A missing ingredient

New Mexico is a violent state. It ranks among the worst for women murdered by men, child abuse and neglect are almost twice as common as they are nationwide, and its rate of suicide is one of the highest of any state. Last year, Albuquerque’s homicide rate shattered previous records, a 46% jump from 2020, and the state’s reached heights not experienced since 1986. That makes violence a potent political issue. In recent annual addresses, Albuquerque Mayor Tim Keller bridled at “spiking gun violence, fentanyl trafficking and treatment, domestic violence, and that persistent revolving door” and Gov. Michelle Lujan Grisham called for more police and stiffer penalties to “keep violent criminals behind bars.”

A crucial factor they didn’t mention was alcohol.

Poisonous myths

The forecasted low in Gallup is 17 degrees, cold even for February, but the man’s jacket is unzipped when the headlights find him slumped against a darkened storefront, a Broncos cap pulled over his eyes. “I’m going to get you some place warm,” Public Safety Officer Gabriel Lee Jr. says as he helps the man into the back of the police van. 

In a downtown hospital emergency room, where most clinicians attend to urgent injuries or illness rather than their underlying  causes, licensed professional clinical counselor Sheryl Livingston asks a Navajo patient what she enjoys most about alcohol. The patient laughs in surprise, then begins to open up. Outside a new drug and alcohol treatment facility in a sandy lot, a circle of men sit sweating beneath the domed canvas of a hogan, a pile of volcanic rocks fresh from the fire glowing faintly between them, their folded knees close enough to touch. Medicine man Robinson Tom asks for a prayer and a dozen voices mingle Diné and Spanish and English in the stifling heat.

An emergency in plain sight

Alcohol kills New Mexicans at a higher rate than anywhere else in the country — and no one can fully explain why. New Mexicans die of alcohol-related causes at nearly three times the national average, higher by far than any other state. Alcohol is involved in more deaths than fentanyl, heroin, and methamphetamines combined. In 2020, it killed more New Mexicans under 65 than Covid-19 did in the first year of the pandemic — all told, 1,878 people. This outsized harm defies easy explanation.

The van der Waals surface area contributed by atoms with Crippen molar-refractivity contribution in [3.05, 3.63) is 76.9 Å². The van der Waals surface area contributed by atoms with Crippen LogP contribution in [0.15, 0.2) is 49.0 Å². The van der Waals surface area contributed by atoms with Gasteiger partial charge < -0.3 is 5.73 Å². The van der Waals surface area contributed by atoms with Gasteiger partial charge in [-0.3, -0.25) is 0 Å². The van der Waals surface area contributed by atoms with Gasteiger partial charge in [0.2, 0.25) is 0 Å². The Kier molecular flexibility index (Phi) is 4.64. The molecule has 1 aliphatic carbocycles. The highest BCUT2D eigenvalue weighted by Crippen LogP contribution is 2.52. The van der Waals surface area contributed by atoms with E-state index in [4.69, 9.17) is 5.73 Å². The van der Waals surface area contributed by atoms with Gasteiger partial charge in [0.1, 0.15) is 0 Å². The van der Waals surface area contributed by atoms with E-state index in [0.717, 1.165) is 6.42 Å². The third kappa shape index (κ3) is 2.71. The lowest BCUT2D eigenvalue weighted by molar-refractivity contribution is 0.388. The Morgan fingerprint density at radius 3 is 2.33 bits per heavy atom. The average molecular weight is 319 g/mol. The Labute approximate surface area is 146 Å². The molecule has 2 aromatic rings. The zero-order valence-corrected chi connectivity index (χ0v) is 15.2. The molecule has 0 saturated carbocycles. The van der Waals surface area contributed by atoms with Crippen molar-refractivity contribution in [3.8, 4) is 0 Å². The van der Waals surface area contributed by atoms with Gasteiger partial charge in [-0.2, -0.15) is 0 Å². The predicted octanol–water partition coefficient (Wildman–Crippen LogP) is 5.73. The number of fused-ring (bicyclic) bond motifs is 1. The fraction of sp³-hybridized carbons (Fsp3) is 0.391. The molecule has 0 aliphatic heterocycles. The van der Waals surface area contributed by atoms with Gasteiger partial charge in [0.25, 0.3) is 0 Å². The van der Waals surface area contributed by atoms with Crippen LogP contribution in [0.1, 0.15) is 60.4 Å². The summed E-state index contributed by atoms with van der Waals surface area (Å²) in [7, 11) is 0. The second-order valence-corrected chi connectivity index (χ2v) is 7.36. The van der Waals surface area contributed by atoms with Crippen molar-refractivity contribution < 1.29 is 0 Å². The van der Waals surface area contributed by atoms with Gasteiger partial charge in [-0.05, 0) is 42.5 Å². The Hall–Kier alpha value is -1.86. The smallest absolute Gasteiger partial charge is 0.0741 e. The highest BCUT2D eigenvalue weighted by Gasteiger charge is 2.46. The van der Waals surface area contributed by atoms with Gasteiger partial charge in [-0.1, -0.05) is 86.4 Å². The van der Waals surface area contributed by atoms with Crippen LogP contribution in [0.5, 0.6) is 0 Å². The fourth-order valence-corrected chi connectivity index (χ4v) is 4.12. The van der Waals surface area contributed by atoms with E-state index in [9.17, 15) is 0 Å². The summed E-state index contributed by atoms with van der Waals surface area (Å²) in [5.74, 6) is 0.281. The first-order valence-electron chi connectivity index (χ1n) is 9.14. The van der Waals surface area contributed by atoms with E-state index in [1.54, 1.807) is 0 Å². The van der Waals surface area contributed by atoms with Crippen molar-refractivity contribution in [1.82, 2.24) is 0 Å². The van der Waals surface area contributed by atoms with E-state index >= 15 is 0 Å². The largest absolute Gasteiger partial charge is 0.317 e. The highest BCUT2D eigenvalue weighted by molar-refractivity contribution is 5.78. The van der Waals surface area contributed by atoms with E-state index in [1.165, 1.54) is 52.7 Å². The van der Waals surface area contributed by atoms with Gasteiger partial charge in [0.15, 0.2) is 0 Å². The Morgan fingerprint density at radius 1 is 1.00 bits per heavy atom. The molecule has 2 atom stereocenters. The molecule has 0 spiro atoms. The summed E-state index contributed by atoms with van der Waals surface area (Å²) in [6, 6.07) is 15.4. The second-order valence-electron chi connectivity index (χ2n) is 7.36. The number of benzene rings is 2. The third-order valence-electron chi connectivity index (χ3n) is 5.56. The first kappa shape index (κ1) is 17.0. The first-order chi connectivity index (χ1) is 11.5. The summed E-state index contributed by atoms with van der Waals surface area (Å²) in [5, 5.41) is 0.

ALBUQUERQUE, NEW MEXICO: State Police Sgt. Toby LaFave speaks to a driver he pulled over on Interstate 40, under suspicion for driving while intoxicated.

Eyes on the road

“I want to see bad driving.” 

New Mexico State Police Lieutenant Kurtis Ward scanned traffic, weaving his Ford Expedition through northbound traffic on Interstate 25. It was 8:37pm on a wintry Friday night. A full moon was cresting the Sandias. 

The workday of the DWI Unit had just begun. 

“I watch for that car that’s doing something that’s different,” he said. “The one that stands out: I want to watch that car.”

For a generation, the state has spent tens of millions of dollars a year to curb intoxicated driving and its toll on New Mexicans. In-school programs and public information campaigns advertise the legal and physical consequences intoxicated drivers risk.

Group calls on Guv to put alcohol excise increase on special session agenda

There isn’t a date for the special session yet, but one non-profit that says increasing an alcohol excise tax increase can help solve the budget deficit is stepping up efforts to get it on the session’s agenda. Dr. Peter DeBenedittis, director of Alcohol Taxes Save Lives and Money, hand-delivered a letter to the governor’s office in Santa Fe asking that she put the proposal on the agenda for a special session. A special session is necessary to deal with a budget deficit nearing $500 million. Spokesmen for Gov. Susana Martinez’s office did not respond to an email seeking comment. Her public information officers typically do not respond to requests for comment from NM Political Report.